I just received my state board of nursing newsletter. As I was browsing through it, I couldn't help but think, "What were they thinking?". It never ceases to amaze me that nurses put their livelihood in jeopardy for activities such as narcotic diversion. What is the point of putting yourself through the stress and financial strain of nursing school, only to throw it all away? We have nursing professionals diverting narcotics for personal consumption, being put on probation or worse, losing their license all together.
When I went back to school to get my RN degree, the first year students had already elected a class president. She was in her early 30's, seemed extremely motivated and often expressed her dream to further her education and become a nurse anesthesiologist. "Wow, those are awesome goals!", I thought. Six months after graduation, she was put on probation for diverting narcotics at the hospital she worked at. Just a few months later, while working at a local nursing home, she took a Fentanyl patch off of an elderly patient and used it for herself. She lost her license. Apparently, this nurse had had a drug problem in the past, was known to "doctor shop" for different prescription drugs, and that this was common knowledge to some of the other nursing students and also the faculty of the nursing school. I did not know this until she lost her license. So basically, a student with a known substance abuse problem was allowed to attend nursing school, was elected class president, and had the opportunity to further her education so that she may have access to the more potent drugs used during surgery. She had not been to rehab before, during or after nursing school. They took her word for it that she was reformed. She filled a seat in a program with a waiting list that might have been better filled by someone who really wanted a nursing career, not just handy access to drugs. This was a case of someone who went into nursing for the sole purpose of diverting narcotics. Sad, isn't it?
Let me tell you about another nurse I knew. She was a pretty, petite woman in her late 30's , married and the mother of three daughters. She had put herself through nursing school while a single parent, working and going to school full time, never getting more than four hours of sleep a night for two years. Two years after earning her RN degree, she began to divert narcotics. I worked with her on night shift at a local hospital. At the time, I was an LPN. Often times, she was the only RN working with me. Therefore, she was the only one who could give my patients their IV narcotic medications. I had no idea that she was diverting. I didn't follow her to make sure that the meds were given. I trusted her, just as I did all my co-workers. Apparently, nursing management suspected her, but continued to let her work with LPN's pushing their pain meds, being a charge nurse and accessing the Pyxis. When she was finally confronted by management, she denied the charges, refused rehab or help of any kind. She was fired and turned into the state board of nursing. Instead of trying to turn her life around, she voluntarily surrendered her license. She now works at Walmart. When I first found out she had been fired, I simply could not believe it. I could not believe I had not seen the signs. But as my co-workers debriefed ourselves, we realized the signs had been there all along. She was alternately exhausted and then bursting with energy, she was having serious family problems, and she had wild mood swings. She was often angry or distracted. The other nurses had seen more ominous signs than I had. At one point, one had found a used syringe in the staff bathroom and blood splattered on the wall.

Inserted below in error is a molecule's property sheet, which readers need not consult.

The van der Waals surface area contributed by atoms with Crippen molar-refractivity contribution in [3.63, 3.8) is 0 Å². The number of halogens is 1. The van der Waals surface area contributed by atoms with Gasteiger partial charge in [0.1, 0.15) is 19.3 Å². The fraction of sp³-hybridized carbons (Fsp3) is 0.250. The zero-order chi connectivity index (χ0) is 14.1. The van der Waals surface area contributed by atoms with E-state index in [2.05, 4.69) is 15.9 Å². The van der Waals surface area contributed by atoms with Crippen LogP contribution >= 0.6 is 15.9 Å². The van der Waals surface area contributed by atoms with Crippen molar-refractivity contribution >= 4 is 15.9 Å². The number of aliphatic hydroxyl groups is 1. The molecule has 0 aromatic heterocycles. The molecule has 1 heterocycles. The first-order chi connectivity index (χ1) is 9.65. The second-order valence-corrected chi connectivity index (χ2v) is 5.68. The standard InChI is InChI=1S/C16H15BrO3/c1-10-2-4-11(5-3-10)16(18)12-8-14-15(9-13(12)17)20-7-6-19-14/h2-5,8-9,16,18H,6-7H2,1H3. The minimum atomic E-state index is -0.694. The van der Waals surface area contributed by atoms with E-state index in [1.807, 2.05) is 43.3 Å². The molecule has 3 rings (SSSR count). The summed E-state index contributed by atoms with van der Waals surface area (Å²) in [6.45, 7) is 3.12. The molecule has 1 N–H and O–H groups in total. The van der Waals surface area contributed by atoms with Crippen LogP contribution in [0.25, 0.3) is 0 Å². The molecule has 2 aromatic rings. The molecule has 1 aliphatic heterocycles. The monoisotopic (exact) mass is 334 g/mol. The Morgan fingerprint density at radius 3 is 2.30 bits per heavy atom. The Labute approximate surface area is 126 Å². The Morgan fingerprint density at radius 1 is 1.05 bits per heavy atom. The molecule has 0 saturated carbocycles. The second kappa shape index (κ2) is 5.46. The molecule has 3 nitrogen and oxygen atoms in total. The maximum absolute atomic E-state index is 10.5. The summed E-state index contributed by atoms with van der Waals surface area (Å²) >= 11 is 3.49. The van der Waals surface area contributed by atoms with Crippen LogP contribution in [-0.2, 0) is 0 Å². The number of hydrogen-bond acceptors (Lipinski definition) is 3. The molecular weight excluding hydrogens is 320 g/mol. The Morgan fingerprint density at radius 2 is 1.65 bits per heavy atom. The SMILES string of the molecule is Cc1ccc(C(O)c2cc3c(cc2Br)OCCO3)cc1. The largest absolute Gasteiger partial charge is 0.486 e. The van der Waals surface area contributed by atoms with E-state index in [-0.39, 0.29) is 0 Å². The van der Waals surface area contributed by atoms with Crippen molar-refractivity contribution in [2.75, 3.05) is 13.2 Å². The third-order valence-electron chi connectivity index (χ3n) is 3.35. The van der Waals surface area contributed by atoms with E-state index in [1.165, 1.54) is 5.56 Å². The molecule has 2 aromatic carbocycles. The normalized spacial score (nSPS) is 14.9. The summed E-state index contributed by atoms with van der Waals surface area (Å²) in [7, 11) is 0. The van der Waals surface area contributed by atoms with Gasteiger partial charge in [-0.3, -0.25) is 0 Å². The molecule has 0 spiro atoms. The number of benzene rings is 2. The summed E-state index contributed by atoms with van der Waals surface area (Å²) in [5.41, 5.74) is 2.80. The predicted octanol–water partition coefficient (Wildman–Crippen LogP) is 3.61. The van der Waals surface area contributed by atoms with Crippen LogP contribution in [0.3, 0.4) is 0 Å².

Now, with a lot more nursing experience under my belt, I trust my instincts. I get along with my co-workers, but I never overlook something that seems suspicious in their behavior. Nurse that spend more time than anyone else in the med room, who always offer to give your patient's pain meds for you, who act nervous when they are alone and you walk up on them unexpectedly. Those are some of the things that send up a red flag for me. Of course, other nurses who divert are very smooth, and their is no way of knowing what they are doing.
If you suspect someone you work with is diverting medications, keep your eye on them. When you are sure that they are diverting, speak to your supervisor about your concerns. The main priority is to protect the patients in their care.
If you are a nurse and you are diverting medications for you or someone you know, stop now. There is help out there. It is not worth losing your license out there. Narcotic addiction is an illness, but diverting medications could land you in real hot water. Accept help from those who offer it, accept that what you are doing is not right, and learn from your mistakes.